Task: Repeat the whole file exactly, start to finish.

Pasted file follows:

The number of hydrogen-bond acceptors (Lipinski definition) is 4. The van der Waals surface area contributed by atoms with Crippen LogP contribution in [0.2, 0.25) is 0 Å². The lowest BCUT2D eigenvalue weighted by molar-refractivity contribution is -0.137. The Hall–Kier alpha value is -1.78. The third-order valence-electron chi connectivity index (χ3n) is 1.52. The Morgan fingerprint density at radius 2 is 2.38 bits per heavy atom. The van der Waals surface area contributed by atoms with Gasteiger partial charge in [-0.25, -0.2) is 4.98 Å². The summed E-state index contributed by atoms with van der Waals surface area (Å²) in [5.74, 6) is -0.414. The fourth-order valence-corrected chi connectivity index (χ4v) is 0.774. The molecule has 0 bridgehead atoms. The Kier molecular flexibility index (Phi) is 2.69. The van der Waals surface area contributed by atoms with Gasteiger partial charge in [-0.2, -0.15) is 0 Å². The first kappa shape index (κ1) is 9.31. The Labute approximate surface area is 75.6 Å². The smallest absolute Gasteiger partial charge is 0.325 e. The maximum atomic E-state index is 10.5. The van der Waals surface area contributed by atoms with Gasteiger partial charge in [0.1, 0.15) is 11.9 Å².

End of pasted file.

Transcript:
The number of hydrogen-bond acceptors (Lipinski definition) is 4. The van der Waals surface area contributed by atoms with Crippen LogP contribution in [0.2, 0.25) is 0 Å². The lowest BCUT2D eigenvalue weighted by molar-refractivity contribution is -0.137. The Hall–Kier alpha value is -1.78. The third-order valence-electron chi connectivity index (χ3n) is 1.52. The Morgan fingerprint density at radius 2 is 2.38 bits per heavy atom. The van der Waals surface area contributed by atoms with Gasteiger partial charge in [-0.25, -0.2) is 4.98 Å². The summed E-state index contributed by atoms with van der Waals surface area (Å²) in [5.74, 6) is -0.414. The fourth-order valence-corrected chi connectivity index (χ4v) is 0.774. The molecule has 0 bridgehead atoms. The Kier molecular flexibility index (Phi) is 2.69. The van der Waals surface area contributed by atoms with Gasteiger partial charge in [-0.2, -0.15) is 0 Å². The first kappa shape index (κ1) is 9.31. The Labute approximate surface area is 75.6 Å². The smallest absolute Gasteiger partial charge is 0.325 e. The maximum atomic E-state index is 10.5. The van der Waals surface area contributed by atoms with Gasteiger partial charge in [0.1, 0.15) is 11.9 Å².